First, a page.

Commentary: Who is responsible when climate change harms the world’s poorest countries?
Developing countries are looking to this year’s UN climate conference, COP27 in Egypt, to resolve the question of payments for loss and damage following climate disasters, says a researcher.
MEDFORD, Massachusetts: You may be hearing the phrase “loss and damage” in the coming weeks as government leaders meet in Egypt for the 2022 United Nations Climate Change Conference. It refers to the costs, both economic and physical, that developing countries are facing from climate change impacts that they are unable to adapt to.
Many of the world’s most climate-vulnerable countries have done little to cause climate change, yet they are experiencing extreme heat waves, floods and other climate-related disasters. They want wealthier nations – historically the biggest sources of greenhouse gas emissions – to pay for the harm.
A powerful example is Pakistan, where extreme rainfall on the heels of a glacier-melting heat wave flooded nearly one-third of the country in the summer of 2022.
The flooding turned Pakistan’s farm fields into kilometres-wide lakes that stranded communities for weeks. More than 1,700 people died, millions lost their homes and livelihoods, and more than 1.6 million hectares of crops and orchards, as well as livestock, drowned or were damaged. This was followed by a surge in malaria cases as mosquitoes bred in the stagnant water.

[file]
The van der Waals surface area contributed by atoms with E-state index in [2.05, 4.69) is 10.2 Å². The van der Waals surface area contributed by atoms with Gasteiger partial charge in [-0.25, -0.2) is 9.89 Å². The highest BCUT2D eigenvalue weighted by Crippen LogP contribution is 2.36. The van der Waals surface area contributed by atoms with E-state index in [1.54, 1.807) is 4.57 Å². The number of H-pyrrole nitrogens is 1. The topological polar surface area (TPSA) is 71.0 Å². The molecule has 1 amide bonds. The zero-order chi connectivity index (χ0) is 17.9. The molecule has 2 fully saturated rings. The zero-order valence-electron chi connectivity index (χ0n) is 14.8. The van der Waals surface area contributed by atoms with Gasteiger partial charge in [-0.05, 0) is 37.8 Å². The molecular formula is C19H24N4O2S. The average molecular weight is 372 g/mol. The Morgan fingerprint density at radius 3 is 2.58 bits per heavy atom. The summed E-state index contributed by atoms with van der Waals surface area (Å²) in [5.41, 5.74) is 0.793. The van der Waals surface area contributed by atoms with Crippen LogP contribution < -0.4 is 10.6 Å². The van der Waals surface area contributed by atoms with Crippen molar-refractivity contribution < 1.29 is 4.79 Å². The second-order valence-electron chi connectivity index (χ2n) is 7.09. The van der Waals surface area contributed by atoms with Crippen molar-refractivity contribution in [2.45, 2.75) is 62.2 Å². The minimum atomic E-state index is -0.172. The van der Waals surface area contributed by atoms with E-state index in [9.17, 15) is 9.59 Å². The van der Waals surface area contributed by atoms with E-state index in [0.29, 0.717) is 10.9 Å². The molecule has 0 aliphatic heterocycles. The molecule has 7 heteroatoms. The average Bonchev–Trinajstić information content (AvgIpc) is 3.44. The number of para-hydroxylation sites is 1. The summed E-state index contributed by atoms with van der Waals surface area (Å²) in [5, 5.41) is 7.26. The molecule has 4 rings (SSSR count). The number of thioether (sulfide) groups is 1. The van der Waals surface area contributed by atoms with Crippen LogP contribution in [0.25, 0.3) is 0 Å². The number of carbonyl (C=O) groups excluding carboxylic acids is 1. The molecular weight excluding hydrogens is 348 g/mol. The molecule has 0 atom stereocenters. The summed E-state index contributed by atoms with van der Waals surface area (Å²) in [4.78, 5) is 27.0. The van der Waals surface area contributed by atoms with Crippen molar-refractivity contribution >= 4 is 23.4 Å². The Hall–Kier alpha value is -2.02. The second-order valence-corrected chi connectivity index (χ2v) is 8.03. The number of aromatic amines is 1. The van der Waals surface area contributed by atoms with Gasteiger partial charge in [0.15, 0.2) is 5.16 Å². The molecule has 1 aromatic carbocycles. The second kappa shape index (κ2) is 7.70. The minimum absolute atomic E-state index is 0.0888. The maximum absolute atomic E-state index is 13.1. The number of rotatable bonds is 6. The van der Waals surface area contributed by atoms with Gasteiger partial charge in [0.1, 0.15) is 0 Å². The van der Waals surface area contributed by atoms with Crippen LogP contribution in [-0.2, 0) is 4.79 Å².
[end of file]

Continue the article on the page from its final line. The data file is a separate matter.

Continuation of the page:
Pakistan contributes only about 1 per cent of the global greenhouse gas emissions driving climate change. But greenhouse gases don’t stay within national borders – emissions anywhere affect the global climate. A warming climate intensifies rainfall, and studies suggest climate change may have increased Pakistan’s rainfall intensity by as much as 50 per cent.
The question of payments for loss and damage has been a long-standing point of negotiation at United Nations climate conferences, held nearly every year since 1995, but there has been little progress toward including a financial mechanism for these payments in international climate agreements.
Many developing countries are looking to this year’s conference, COP27, as a crucial moment for making progress on establishing that formal mechanism.
LOSS AND DAMAGE WILL TAKE CENTRE STAGE
With Egypt hosting this year’s UN climate conference, it’s not surprising that loss and damage will take centre stage.
Countries in Africa have some of the lowest national greenhouse gas emissions, and yet the continent is home to many of the world’s most climate-vulnerable countries.
To deal with climate change, these countries – many of them among the world’s poorest – will have to invest in adaptation measures, such as seawalls, climate-smart agriculture and infrastructure that’s more resilient to high heat and extreme storms.
Loss and damage is different from adaptation. After climate disasters, countries often need financial help to cover relief efforts, infrastructure repairs and recoveries.
Egypt is emphasising the need for wealthy countries to make more progress on providing financial support for both adaptation and loss and damage.